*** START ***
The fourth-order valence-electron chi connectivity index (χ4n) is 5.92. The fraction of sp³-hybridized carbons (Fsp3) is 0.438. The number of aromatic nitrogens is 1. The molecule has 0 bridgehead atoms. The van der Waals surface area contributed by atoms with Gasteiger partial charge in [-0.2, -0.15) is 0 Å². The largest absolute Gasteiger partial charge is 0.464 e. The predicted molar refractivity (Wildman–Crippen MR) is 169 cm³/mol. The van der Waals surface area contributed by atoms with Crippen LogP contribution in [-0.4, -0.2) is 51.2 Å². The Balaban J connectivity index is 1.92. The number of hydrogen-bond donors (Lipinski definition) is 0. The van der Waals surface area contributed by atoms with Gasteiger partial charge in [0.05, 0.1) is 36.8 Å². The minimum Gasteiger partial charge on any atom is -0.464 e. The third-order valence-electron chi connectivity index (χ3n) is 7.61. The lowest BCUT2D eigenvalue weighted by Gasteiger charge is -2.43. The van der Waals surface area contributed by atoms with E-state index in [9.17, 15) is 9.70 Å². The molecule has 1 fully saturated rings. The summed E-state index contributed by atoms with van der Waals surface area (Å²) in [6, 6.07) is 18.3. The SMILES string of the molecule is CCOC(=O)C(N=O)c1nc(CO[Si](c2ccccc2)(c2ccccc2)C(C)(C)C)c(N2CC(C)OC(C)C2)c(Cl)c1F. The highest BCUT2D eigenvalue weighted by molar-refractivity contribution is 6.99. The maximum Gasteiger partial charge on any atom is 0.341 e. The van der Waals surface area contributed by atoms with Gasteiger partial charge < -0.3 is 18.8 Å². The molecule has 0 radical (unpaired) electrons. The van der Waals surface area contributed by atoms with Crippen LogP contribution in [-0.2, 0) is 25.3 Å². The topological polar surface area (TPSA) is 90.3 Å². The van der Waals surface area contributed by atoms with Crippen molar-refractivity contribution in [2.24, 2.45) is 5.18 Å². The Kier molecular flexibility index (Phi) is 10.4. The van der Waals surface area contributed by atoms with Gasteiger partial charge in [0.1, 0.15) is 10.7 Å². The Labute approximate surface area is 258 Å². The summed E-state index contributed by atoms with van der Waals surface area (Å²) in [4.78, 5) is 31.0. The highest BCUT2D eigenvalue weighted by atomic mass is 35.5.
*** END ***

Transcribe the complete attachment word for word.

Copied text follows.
The fourth-order valence-electron chi connectivity index (χ4n) is 5.92. The fraction of sp³-hybridized carbons (Fsp3) is 0.438. The number of aromatic nitrogens is 1. The molecule has 0 bridgehead atoms. The van der Waals surface area contributed by atoms with Gasteiger partial charge in [-0.2, -0.15) is 0 Å². The largest absolute Gasteiger partial charge is 0.464 e. The predicted molar refractivity (Wildman–Crippen MR) is 169 cm³/mol. The van der Waals surface area contributed by atoms with Crippen LogP contribution in [-0.4, -0.2) is 51.2 Å². The Balaban J connectivity index is 1.92. The number of hydrogen-bond donors (Lipinski definition) is 0. The van der Waals surface area contributed by atoms with Gasteiger partial charge in [0.05, 0.1) is 36.8 Å². The minimum Gasteiger partial charge on any atom is -0.464 e. The third-order valence-electron chi connectivity index (χ3n) is 7.61. The lowest BCUT2D eigenvalue weighted by Gasteiger charge is -2.43. The van der Waals surface area contributed by atoms with E-state index in [9.17, 15) is 9.70 Å². The molecule has 1 fully saturated rings. The summed E-state index contributed by atoms with van der Waals surface area (Å²) in [6, 6.07) is 18.3. The SMILES string of the molecule is CCOC(=O)C(N=O)c1nc(CO[Si](c2ccccc2)(c2ccccc2)C(C)(C)C)c(N2CC(C)OC(C)C2)c(Cl)c1F. The highest BCUT2D eigenvalue weighted by molar-refractivity contribution is 6.99. The maximum Gasteiger partial charge on any atom is 0.341 e. The van der Waals surface area contributed by atoms with Gasteiger partial charge < -0.3 is 18.8 Å². The molecule has 0 radical (unpaired) electrons. The van der Waals surface area contributed by atoms with Crippen LogP contribution in [-0.2, 0) is 25.3 Å². The topological polar surface area (TPSA) is 90.3 Å². The van der Waals surface area contributed by atoms with Crippen molar-refractivity contribution in [2.24, 2.45) is 5.18 Å². The Kier molecular flexibility index (Phi) is 10.4. The van der Waals surface area contributed by atoms with Gasteiger partial charge in [0.1, 0.15) is 10.7 Å². The Labute approximate surface area is 258 Å². The summed E-state index contributed by atoms with van der Waals surface area (Å²) in [4.78, 5) is 31.0. The highest BCUT2D eigenvalue weighted by atomic mass is 35.5.